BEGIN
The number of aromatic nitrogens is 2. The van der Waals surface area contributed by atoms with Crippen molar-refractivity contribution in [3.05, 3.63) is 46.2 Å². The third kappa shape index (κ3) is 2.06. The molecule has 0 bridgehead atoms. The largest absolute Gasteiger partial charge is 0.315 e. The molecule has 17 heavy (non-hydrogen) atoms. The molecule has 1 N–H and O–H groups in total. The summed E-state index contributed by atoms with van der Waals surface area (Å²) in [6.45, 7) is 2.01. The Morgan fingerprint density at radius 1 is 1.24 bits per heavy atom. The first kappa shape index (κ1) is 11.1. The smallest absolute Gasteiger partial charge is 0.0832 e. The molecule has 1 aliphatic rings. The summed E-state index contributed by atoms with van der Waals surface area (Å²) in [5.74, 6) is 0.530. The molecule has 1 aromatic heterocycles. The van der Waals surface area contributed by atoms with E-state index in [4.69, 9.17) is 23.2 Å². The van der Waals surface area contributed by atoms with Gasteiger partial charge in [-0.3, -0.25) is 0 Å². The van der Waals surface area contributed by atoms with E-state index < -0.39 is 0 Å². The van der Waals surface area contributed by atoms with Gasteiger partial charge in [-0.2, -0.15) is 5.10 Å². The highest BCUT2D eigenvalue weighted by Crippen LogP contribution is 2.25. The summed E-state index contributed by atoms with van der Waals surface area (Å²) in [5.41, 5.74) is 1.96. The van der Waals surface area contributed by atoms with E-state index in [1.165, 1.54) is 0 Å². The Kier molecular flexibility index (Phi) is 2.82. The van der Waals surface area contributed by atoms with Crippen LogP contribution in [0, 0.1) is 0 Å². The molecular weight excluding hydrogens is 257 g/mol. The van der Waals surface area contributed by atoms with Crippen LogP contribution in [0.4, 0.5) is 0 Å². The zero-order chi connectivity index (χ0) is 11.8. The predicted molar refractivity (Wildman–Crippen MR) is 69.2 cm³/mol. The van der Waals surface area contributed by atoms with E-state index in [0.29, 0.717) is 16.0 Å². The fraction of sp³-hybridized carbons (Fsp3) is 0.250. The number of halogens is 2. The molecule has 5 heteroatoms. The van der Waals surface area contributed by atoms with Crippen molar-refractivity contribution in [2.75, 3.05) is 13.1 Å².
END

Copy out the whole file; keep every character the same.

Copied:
The number of aromatic nitrogens is 2. The van der Waals surface area contributed by atoms with Crippen molar-refractivity contribution in [3.05, 3.63) is 46.2 Å². The third kappa shape index (κ3) is 2.06. The molecule has 0 bridgehead atoms. The largest absolute Gasteiger partial charge is 0.315 e. The molecule has 17 heavy (non-hydrogen) atoms. The molecule has 1 N–H and O–H groups in total. The summed E-state index contributed by atoms with van der Waals surface area (Å²) in [6.45, 7) is 2.01. The Morgan fingerprint density at radius 1 is 1.24 bits per heavy atom. The first kappa shape index (κ1) is 11.1. The smallest absolute Gasteiger partial charge is 0.0832 e. The molecule has 1 aliphatic rings. The summed E-state index contributed by atoms with van der Waals surface area (Å²) in [5.74, 6) is 0.530. The molecule has 1 aromatic heterocycles. The van der Waals surface area contributed by atoms with E-state index in [4.69, 9.17) is 23.2 Å². The van der Waals surface area contributed by atoms with Gasteiger partial charge in [-0.3, -0.25) is 0 Å². The van der Waals surface area contributed by atoms with E-state index < -0.39 is 0 Å². The van der Waals surface area contributed by atoms with Gasteiger partial charge in [-0.2, -0.15) is 5.10 Å². The highest BCUT2D eigenvalue weighted by Crippen LogP contribution is 2.25. The summed E-state index contributed by atoms with van der Waals surface area (Å²) in [5.41, 5.74) is 1.96. The van der Waals surface area contributed by atoms with E-state index in [1.165, 1.54) is 0 Å². The Kier molecular flexibility index (Phi) is 2.82. The van der Waals surface area contributed by atoms with Crippen LogP contribution in [0, 0.1) is 0 Å². The molecular weight excluding hydrogens is 257 g/mol. The van der Waals surface area contributed by atoms with Crippen LogP contribution in [0.4, 0.5) is 0 Å². The zero-order chi connectivity index (χ0) is 11.8. The predicted molar refractivity (Wildman–Crippen MR) is 69.2 cm³/mol. The van der Waals surface area contributed by atoms with E-state index in [0.29, 0.717) is 16.0 Å². The fraction of sp³-hybridized carbons (Fsp3) is 0.250. The number of halogens is 2. The molecule has 5 heteroatoms. The van der Waals surface area contributed by atoms with Crippen molar-refractivity contribution in [2.75, 3.05) is 13.1 Å².